Talulla Rising Page 62


Walker slept. Eventually, at a quarter after seven (sunrise in the world outside, presumably), so did Caleb. Then it was just me and the clock and the hunger – and the two new questions.

The first new question was: what would Konstantinov do if he really had escaped? It was thrilling to imagine him gathering a team to come and get us – thrilling and unrealistic. He didn’t owe Walker. Walker owed him. All Konstantinov cared about was getting his wife back. Besides, there was no team to gather. Walker had already tried that for the Italian trip: only three takers – and they were all dead now. Any way I looked at it Konstantinov free was no more use to us than Konstantinov locked up. Which didn’t stop me looking at it all the ways, repeatedly.

The second new question was: what would happen to Walker if my plan didn’t work, if the theory it was based on turned out to be wrong, if I lost the big bet?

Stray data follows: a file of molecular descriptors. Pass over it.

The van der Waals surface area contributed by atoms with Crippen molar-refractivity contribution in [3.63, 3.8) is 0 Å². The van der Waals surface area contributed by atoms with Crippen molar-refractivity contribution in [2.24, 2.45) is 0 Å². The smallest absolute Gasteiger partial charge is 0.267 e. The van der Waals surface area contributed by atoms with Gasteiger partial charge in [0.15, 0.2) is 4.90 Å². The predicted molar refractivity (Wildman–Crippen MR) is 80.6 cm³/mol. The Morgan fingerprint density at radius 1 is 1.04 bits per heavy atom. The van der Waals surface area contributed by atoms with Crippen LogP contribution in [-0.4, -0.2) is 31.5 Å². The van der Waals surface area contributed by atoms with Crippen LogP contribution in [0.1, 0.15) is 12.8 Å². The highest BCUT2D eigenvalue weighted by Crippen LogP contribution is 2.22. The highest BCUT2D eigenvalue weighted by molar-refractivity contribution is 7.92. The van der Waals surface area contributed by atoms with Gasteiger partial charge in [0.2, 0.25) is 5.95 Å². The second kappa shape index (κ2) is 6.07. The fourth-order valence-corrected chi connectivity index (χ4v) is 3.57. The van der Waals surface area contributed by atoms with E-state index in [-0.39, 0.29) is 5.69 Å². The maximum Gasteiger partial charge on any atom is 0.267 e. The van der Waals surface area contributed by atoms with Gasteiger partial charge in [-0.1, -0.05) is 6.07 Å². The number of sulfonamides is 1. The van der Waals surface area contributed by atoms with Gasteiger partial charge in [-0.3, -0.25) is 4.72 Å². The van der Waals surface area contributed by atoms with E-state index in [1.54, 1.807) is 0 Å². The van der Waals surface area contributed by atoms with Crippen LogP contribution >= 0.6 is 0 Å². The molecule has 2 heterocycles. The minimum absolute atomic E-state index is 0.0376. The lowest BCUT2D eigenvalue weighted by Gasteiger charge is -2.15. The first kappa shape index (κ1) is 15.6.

The answer was: I’d kill him and eat him. If not this month then next. If Murdoch was bent on Walker’s death-by-werewolf then sooner or later the hunger would give it to him.

There was of course a drastic way out for Walker, if my theory was right. But if my theory was right The Plan would work. And if The Plan worked he wouldn’t need the drastic way out. If I offered him the drastic way out now and he took it (which he would, the state he was in) and The Plan worked, the drastic way out wouldn’t seem like a way out at all...

Meanwhile the hunger went comprehensively about its business. Wulf paced its human cage, sometimes flung itself at the bars. The bars got the bruises. My blood packed. As always there was nothing to throw up. As always the dumb guts kept trying. As when I was in labour, no position was any good. The minute any part of my body realised I was lying on it it started to protest. I wanted a warm bath, painkillers, booze. Cloquet would have his hands full with Zoë. Assuming he hadn’t dumped her somewhere. I pictured a garbage heap with her bare leg sticking out, flies swarming around her foot.